By Sylvain Sambo, World Vision Field Supervisor
"Our Savings and Livelihoods group is called "LAMUKA." It means wake up. We were indeed sleeping, and the shortage of food was breeding tensions between the host community and the refugees. We were hungry, angry, and fighting, until World Vision and Search for a Common Ground came to wake us up,” says John Kabesuka, president of the group.
The group comprises 25 members, including 12 refugees (7 women and 18 men) and 13 members from the host community of Kpekambo. Five of them form the coordinating committee (3 refugees and 2 come from the host community).
John Kabesuka recounts the journey of change.
I realised that growing crops on our small parcels of land would not bring about transformation. We worked hard, ate the little we harvested, and repeated the cycle again. We needed to find large agricultural fields if agriculture was to work as a vehicle of transformation in our community.
In 2015, I identified 19 people, among them 10 women, to find and till larger fields of 100X100 meters for each member. It took us just 4 hours to cultivate one person’s piece -work that would have taken one a month. In 19 days, each member boasted of a garden of cassava.
Our cassava, although of the local variety, gave us between 12 and 15 100 Kg BAGs per field each season. Each bag went for 18,500 Congolese francs ($ 9). We agreed to sell, save and for each season to support 2 among us build a house with metal roofing! That is how we all got out of the grass-thatched huts.
Between 2017 and 2018, there was an influx of refugees in our village, which paralysed our field activities. It felt like an invasion.
The beginning was difficult. In 2018, World Vision partnered with us. They were keen to see how the refugees from the Central Africa Republic could benefit, but most importantly, they wanted host communities and the refugees to interact peacefully.
You see, tension was brewing among the host community because the newcomers were eating into our food reserves. Moreover, they were getting help from NGOs and UNHCR, which we as host families were not receiving, yet we lived in need too.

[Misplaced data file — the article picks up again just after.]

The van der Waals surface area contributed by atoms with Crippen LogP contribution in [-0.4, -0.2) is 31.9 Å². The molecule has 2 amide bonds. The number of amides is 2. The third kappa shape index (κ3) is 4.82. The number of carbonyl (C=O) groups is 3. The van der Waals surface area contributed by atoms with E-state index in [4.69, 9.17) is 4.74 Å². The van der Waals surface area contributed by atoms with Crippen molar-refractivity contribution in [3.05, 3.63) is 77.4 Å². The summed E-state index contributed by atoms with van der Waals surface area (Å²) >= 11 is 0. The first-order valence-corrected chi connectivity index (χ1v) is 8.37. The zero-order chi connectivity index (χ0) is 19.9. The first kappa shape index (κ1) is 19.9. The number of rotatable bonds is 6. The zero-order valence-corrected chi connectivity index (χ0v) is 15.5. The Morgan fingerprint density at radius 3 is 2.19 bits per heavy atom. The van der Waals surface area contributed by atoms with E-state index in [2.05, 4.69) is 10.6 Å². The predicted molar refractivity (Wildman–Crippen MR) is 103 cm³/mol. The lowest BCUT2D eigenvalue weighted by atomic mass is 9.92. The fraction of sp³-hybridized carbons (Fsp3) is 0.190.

World Vision came and worked with our community to identify the needs of the host and refugee populations. Through this process, some local associations and fields of expertise like fishing were identified as catalysts for transformation. Unfortunately, fishing did not yield quick profits and it was breeding new paths of tension and conflict. Community participants asked WV to change the channel of transformation to Local Value Chain Development (LVCD). That is how the activities of MOGORO moved to KPEKAMBO.
Among the first activities with support from World Vision, we experimented by planting 5 Kg of local maize variety the way we always did, and the yield was 20 kg. On a neighbouring piece of land of equal size, we planted improved maize seeds using farmer practices of planting in rows and spacing the plants as recommended by the World Vision field workers at the Farmer Field School, here we harvested 30 kilogrammes of maize.
We embraced the new planting and weeding lessons, also how to harvest in ways that minimise farm loss and to dry maize in ways that appeal to buyers. Most importantly we are continuously learning how to connect with markets. To launch us into scaling, World Vision provided 300Kg of maize, cowpea (small beans), groundnut and soya seeds, as well as farming tools like hoes and rakes.
We passionately implemented these learnings on our 100/100 m2 plots, with the support of the Agronomic Technicians. They guided us through the clearing of the field, planting, weeding, harvesting, curating, packaging and selling process. Additionally, they made time to train us on how to monitor progress, and manage business challenges, group dynamics and conflicts. The farming and saving for transformation skills have moved us from depending on handouts to becoming respected farmers and traders in our community.
It worked for us! In 2015 we harvested between 12 to 15 bags of local cassava for 100/100 m2, yet with the new farming practices and improved stems for planting, our yield shot up to 32 bags of cassava.
The association has helped four of our members to buy motorbikes, which they are using in the transport sector to grow their family income. We hope to do the same for five other members per subsequent season. Our children have what to eat, and they attend school. We can take them for treatment when they fall sick. Our children now have a promising future.
With some support from World Vision, we plan to buy benches for our school and build the school office this year!